The 48th Newport Bermuda Race is under 2-weeks away. This is crunch time for last minute preparations by owners and crew for this 635-mile classic challenge of sailor against the wind and sea. By late afternoon June 15th, some 2000 sailors will be hunkering down on 168 racing yachts getting ready for their first night at sea, anticipating the currents and fickle seas in the Atlantic Gulf Stream. Winners and losers will be made in the hours to come; but one thing is for certain, Newport Bermuda 2012 will be an adventure for all.
Convictus Maximus a Farr IRC 42 owned by Donald W Nicholson of Scotch Pines NJ prepares to tack for the finish line off of St. David’s Lighthouse in the 2010 Newport Bermuda Race. She is returning in 2012 with hopes of a better perfromance after finishing 14th in Class 7 in 2010.
This Newport Bermuda Race entry summary by race historian John Rousmaniere is meant to provide a guideline for this year’s race and provide background to help everyone understand the tradition and heritage of racing to Bermuda. You can find all the details from entries, scratch sheets and crew lists to links where you can track the racers to Bermuda and get results and prize lists for Newport Bermuda 2012 on the website.
As of June 1, there are 167 entries for the 48th Bermuda Race sailed since the race was founded in 1906.
St. David’s Lighthouse Division, 96
Cruiser Division, 30
Double-Handed Division, 18
Gibbs Hill Lighthouse Division, 16
Open Division, 6
Spirit of Tradition, 1
This is a typical fleet with the usual mix of sizes: 21 boats are smaller than 40 feet LOA (length overall), four are 90’ LOA (length overall, from stern to bow) or larger, and the average length is 48’ LOA.
This is a seasoned fleet with many returning boats and crews, including more than 70 boats that raced in 2010. In addition there are a number of first-timers, with 49 boats sailing their first Newport Bermuda. Carina (2010 St. David’s Lighthouse winner) holds the record for most Newport Bermuda Races at 19. Six other entries have raced in 10 or more Newport Bermuda Races.
The smallest entry is Christopher A. Palabrica’s 33’ LOA sloop Sailor Bandido (Carmel, Indiana), sailing in the Double-Handed Division (boats sailed by two sailors, one may be professional).
The largest boat entered is Spirit of Bermuda, 118’LOA, entered by her Captain, Scott Jackson (Hamilton, Bermuda), in the new Spirit of Tradition Class. Spirit of Bermuda is a six-year-old sail-training vessel owned by the Bermuda Sloop Foundation based on schooners built in Bermuda by blacks and whites between 1810 and 1840.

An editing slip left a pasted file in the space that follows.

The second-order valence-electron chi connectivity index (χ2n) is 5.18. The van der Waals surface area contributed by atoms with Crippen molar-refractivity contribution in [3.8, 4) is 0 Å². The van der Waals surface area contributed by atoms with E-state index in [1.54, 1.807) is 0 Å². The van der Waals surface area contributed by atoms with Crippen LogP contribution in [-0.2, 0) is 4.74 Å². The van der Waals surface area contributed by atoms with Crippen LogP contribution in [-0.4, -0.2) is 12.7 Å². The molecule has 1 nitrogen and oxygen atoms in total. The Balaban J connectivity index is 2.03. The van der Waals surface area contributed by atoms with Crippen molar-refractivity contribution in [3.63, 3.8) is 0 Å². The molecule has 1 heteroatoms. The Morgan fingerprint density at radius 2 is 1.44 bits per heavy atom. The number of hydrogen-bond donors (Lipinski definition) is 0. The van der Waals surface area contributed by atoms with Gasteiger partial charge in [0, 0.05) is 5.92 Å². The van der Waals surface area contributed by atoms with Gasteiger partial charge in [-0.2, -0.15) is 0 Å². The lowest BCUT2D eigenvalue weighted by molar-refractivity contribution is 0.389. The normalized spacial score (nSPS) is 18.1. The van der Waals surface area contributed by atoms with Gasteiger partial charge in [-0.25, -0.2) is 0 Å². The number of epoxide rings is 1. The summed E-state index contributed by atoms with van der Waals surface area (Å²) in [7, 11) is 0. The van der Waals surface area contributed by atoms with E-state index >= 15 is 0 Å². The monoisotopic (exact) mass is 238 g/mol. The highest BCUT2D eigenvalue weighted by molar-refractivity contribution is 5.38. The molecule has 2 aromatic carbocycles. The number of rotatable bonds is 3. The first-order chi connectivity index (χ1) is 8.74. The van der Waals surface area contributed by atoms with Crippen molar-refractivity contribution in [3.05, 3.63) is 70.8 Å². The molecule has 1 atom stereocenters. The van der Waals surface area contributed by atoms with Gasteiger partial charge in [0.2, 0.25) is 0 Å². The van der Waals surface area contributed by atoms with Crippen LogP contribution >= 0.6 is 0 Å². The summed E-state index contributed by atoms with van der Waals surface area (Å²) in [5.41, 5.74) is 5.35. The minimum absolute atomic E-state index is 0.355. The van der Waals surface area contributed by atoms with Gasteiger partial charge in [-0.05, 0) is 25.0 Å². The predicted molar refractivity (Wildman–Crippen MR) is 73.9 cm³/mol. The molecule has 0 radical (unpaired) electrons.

The Bermuda Sloop Foundation’s sail-training schooner Spirit of Bermuda will join the 2012 Newport Bermuda Race fleet, sailing as the sole entry in the new “Spirit of Tradition” Division. Because of Spirit of Bermuda’s three-mast schooner rig, she is unable to be fairly and officially rated for competition against the modern design boats that make up the rest of the fleet, and so will sail in a class by herself. Her “Spirit of Tradition” Division will highlight both her traditional design an
The second largest boat entered is Indio, a 100’ LOA Wally 100 entered by Mark Fliegner (Monaco), in the Open Division (for larger, specialized boats sailed by professionals). The third largest entry is Med Spirit, 92’LOA, entered by Michael D’Amelio (Boston, Mass.) in the Open Division.
The fourth largest entry is George David’s (Hartford, Ct.) 90’ LOA Rambler, in the Gibbs Hill Lighthouse Division (for professional sailors). She replaces the 100’ LOA Rambler 100 that David sailed in 2011 when she capsized during the Rolex Fastnet Race in England, fortunately without loss of life. (The 100’Rambler was first on elapsed time in both the 2008 and 2010 races when the boat was named Speedboat.)
This is the usual broad-based fleet. The crew representatives who filed the entries hail from 18 states of the United States and six countries, including Bermuda,
Canada, Germany, Ireland, and Monaco.
U.S. service academy representation totals eight boats with entries from the U.S. Naval Academy, the U.S. Coast Guard Academy, and the U.S. Merchant Marine Academy, and the Maritime College of the State University of New York.
This classic ocean race has five divisions, most of which have two or more classes. The boats race for more than 100 prizes that will be awarded at the traditional ceremony at Bermuda’s elegant Government House on June 23. Division and class winners and other top finishers win perpetual trophies (some of them historic) and keepers. The Offshore Racing Rule (ORR) is the primary rating rule. In addition there are prizes for boats rated under the IRC rule.